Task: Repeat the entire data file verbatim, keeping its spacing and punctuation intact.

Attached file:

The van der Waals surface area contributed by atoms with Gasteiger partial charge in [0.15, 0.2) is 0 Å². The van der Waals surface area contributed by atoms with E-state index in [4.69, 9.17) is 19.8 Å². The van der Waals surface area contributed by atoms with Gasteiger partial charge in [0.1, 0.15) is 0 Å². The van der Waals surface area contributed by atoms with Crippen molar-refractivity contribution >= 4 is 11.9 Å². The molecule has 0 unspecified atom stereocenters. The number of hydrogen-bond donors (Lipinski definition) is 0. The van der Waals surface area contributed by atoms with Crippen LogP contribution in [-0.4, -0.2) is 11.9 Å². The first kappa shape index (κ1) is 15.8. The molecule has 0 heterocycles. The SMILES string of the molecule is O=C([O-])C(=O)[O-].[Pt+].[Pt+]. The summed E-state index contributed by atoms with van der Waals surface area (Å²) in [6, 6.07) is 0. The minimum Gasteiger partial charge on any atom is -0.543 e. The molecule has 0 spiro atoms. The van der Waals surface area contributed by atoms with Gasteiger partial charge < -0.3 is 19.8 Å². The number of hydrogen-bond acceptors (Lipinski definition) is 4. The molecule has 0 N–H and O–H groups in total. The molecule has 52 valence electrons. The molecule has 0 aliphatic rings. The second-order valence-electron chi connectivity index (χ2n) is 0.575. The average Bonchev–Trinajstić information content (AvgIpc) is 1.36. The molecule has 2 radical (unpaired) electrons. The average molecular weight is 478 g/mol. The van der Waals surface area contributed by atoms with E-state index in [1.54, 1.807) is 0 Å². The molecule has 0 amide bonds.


The van der Waals surface area contributed by atoms with Gasteiger partial charge in [0.15, 0.2) is 0 Å². The van der Waals surface area contributed by atoms with E-state index in [4.69, 9.17) is 19.8 Å². The van der Waals surface area contributed by atoms with Gasteiger partial charge in [0.1, 0.15) is 0 Å². The van der Waals surface area contributed by atoms with Crippen molar-refractivity contribution >= 4 is 11.9 Å². The molecule has 0 unspecified atom stereocenters. The number of hydrogen-bond donors (Lipinski definition) is 0. The van der Waals surface area contributed by atoms with Crippen LogP contribution in [-0.4, -0.2) is 11.9 Å². The first kappa shape index (κ1) is 15.8. The molecule has 0 heterocycles. The SMILES string of the molecule is O=C([O-])C(=O)[O-].[Pt+].[Pt+]. The summed E-state index contributed by atoms with van der Waals surface area (Å²) in [6, 6.07) is 0. The minimum Gasteiger partial charge on any atom is -0.543 e. The molecule has 0 spiro atoms. The van der Waals surface area contributed by atoms with Gasteiger partial charge < -0.3 is 19.8 Å². The number of hydrogen-bond acceptors (Lipinski definition) is 4. The molecule has 0 N–H and O–H groups in total. The molecule has 52 valence electrons. The molecule has 0 aliphatic rings. The second-order valence-electron chi connectivity index (χ2n) is 0.575. The average Bonchev–Trinajstić information content (AvgIpc) is 1.36. The molecule has 2 radical (unpaired) electrons. The average molecular weight is 478 g/mol. The van der Waals surface area contributed by atoms with E-state index in [1.54, 1.807) is 0 Å². The molecule has 0 amide bonds.